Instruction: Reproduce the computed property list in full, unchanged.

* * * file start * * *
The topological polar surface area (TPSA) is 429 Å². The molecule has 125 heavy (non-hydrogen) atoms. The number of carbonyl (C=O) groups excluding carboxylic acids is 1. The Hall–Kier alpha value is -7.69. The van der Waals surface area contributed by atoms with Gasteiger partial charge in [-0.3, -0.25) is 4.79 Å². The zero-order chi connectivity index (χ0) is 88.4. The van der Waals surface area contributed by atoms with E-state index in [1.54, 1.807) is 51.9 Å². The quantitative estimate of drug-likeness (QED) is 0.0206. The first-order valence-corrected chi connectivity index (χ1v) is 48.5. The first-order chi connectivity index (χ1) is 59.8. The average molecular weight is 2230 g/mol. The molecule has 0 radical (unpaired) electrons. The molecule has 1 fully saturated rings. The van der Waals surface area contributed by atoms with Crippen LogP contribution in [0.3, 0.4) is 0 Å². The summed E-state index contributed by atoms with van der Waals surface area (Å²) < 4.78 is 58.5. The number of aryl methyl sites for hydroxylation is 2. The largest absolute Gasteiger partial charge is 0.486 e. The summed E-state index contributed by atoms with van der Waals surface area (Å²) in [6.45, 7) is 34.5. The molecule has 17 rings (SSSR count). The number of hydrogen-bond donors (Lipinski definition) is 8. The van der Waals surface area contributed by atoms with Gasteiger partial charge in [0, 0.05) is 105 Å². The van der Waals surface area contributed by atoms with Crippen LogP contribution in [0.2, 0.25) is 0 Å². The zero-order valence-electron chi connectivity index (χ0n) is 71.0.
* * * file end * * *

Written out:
The topological polar surface area (TPSA) is 429 Å². The molecule has 125 heavy (non-hydrogen) atoms. The number of carbonyl (C=O) groups excluding carboxylic acids is 1. The Hall–Kier alpha value is -7.69. The van der Waals surface area contributed by atoms with Gasteiger partial charge in [-0.3, -0.25) is 4.79 Å². The zero-order chi connectivity index (χ0) is 88.4. The van der Waals surface area contributed by atoms with E-state index in [1.54, 1.807) is 51.9 Å². The quantitative estimate of drug-likeness (QED) is 0.0206. The first-order valence-corrected chi connectivity index (χ1v) is 48.5. The first-order chi connectivity index (χ1) is 59.8. The average molecular weight is 2230 g/mol. The molecule has 0 radical (unpaired) electrons. The molecule has 1 fully saturated rings. The van der Waals surface area contributed by atoms with Crippen LogP contribution in [0.3, 0.4) is 0 Å². The summed E-state index contributed by atoms with van der Waals surface area (Å²) < 4.78 is 58.5. The number of aryl methyl sites for hydroxylation is 2. The largest absolute Gasteiger partial charge is 0.486 e. The summed E-state index contributed by atoms with van der Waals surface area (Å²) in [6.45, 7) is 34.5. The molecule has 17 rings (SSSR count). The number of hydrogen-bond donors (Lipinski definition) is 8. The van der Waals surface area contributed by atoms with Gasteiger partial charge in [0, 0.05) is 105 Å². The van der Waals surface area contributed by atoms with Crippen LogP contribution in [0.2, 0.25) is 0 Å². The zero-order valence-electron chi connectivity index (χ0n) is 71.0.